Sixth, administrative reform. State institutions have been characterized by bureaucracy, a slow decision-making process and complex responsibilities in the absence of an efficient evaluation and follow-up system. Perhaps the most important thing that should have been done was restructuring the government through the development of new mechanisms that enhanced the delivery of public services, and government spending. Performance control mechanisms and institutions should also have been developed.

Seventh, the shadow economy. Institutions operating in the shadow economy are estimated to compose more than 40% of total economic activity. These work without permits and do not abide by the tax system or regulations for quality and price control. A lot of countries have adopted policies and procedures to incorporate them into the regular economy by hosting and rehabilitating them, while exempting them from financial burden in the first stages of this integration. In Syria, however, no integration policies were implemented. And as a result of trade liberalization, these institutions closed their doors, leaving scores of workers unemployed.

Eighth, support for small and medium enterprises (SMEs). No programs for the support and development of SMEs was developed, knowing that these account for more than 95% of Syrian enterprises. These SMEs face many problems, such as getting necessary licenses and funding. Add to this that there are no institutions to support creativity, innovation and marketing, although supporting such projects reduces unemployment and increases domestic demand, which in turn promotes growth.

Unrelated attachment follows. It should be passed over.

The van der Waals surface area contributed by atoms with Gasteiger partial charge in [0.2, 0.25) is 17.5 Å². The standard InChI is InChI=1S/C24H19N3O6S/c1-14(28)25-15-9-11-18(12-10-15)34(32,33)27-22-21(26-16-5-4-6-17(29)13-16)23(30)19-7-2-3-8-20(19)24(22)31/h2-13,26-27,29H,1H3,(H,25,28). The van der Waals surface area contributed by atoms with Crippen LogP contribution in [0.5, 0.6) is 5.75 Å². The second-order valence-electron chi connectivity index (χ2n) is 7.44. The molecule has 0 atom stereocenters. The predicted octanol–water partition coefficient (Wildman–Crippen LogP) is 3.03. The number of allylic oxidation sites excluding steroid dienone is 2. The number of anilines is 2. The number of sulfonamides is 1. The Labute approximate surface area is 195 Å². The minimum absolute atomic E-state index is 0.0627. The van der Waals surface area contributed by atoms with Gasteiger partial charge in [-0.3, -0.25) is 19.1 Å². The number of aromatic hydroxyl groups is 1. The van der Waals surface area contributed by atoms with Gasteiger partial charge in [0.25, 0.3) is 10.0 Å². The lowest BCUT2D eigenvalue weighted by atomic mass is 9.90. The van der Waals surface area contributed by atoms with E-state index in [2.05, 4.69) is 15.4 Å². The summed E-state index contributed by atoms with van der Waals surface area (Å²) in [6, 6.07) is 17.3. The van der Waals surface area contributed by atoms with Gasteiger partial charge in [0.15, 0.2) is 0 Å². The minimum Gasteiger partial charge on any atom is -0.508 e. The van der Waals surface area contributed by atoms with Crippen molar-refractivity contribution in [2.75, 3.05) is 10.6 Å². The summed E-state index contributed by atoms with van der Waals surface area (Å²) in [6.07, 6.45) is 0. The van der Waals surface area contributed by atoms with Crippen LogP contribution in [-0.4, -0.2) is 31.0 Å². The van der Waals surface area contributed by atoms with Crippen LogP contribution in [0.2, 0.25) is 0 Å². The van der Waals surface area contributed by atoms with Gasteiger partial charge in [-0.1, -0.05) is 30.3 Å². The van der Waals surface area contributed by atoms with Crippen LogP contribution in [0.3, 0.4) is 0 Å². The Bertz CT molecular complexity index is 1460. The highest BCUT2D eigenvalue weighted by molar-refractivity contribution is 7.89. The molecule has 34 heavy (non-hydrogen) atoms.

Ninth, restructuring of the public sector. The main problem that has faced the public sector is that the government does not have sufficient resources to restructure public companies. Moreover, it cannot privatize them, much less dare to talk about privatization, as there is no clear consensus between the government, trade unions and the national leadership about this thorny issue. This has led to public companies incurring more losses, leading to further losses at the state level.

Tenth, the selective application of social market economy components. These components include a political dimension related to the respect of rights and liberties, the rule of law and popular participation, either through the decentralization of rule or the enhancement of the participation of civil society in development. However, the state clung to supreme councils, ministerial committees and centralization, and failed to empower local authorities and enable them to manage development in their regions and define their own budgets independently.

Eleventh, integration into the global economy. It took Syria too long to be integrated into the global economy, mainly due to a lack of competitiveness. This, in turn, is due to the low level of technological innovation and creativity, as well as to the lack of attention to quality standards. Syria failed to adopt international standards and maintained low productivity.

There are other important reasons for this economic failure. Chief among these is the absence of a strong and independent judiciary and the rule of law. Unemployment and inflation indices kept increasing, and since these two indices lead to misery, Syrians have lived in misery. The rest is history.

Continue reading this article by registering at no cost and get unlimited access to:
  • Al-Monitor Archives
  • The Week in Review
  • Exclusive Events
  • Invitation-only Briefings

More from   Lamia Assi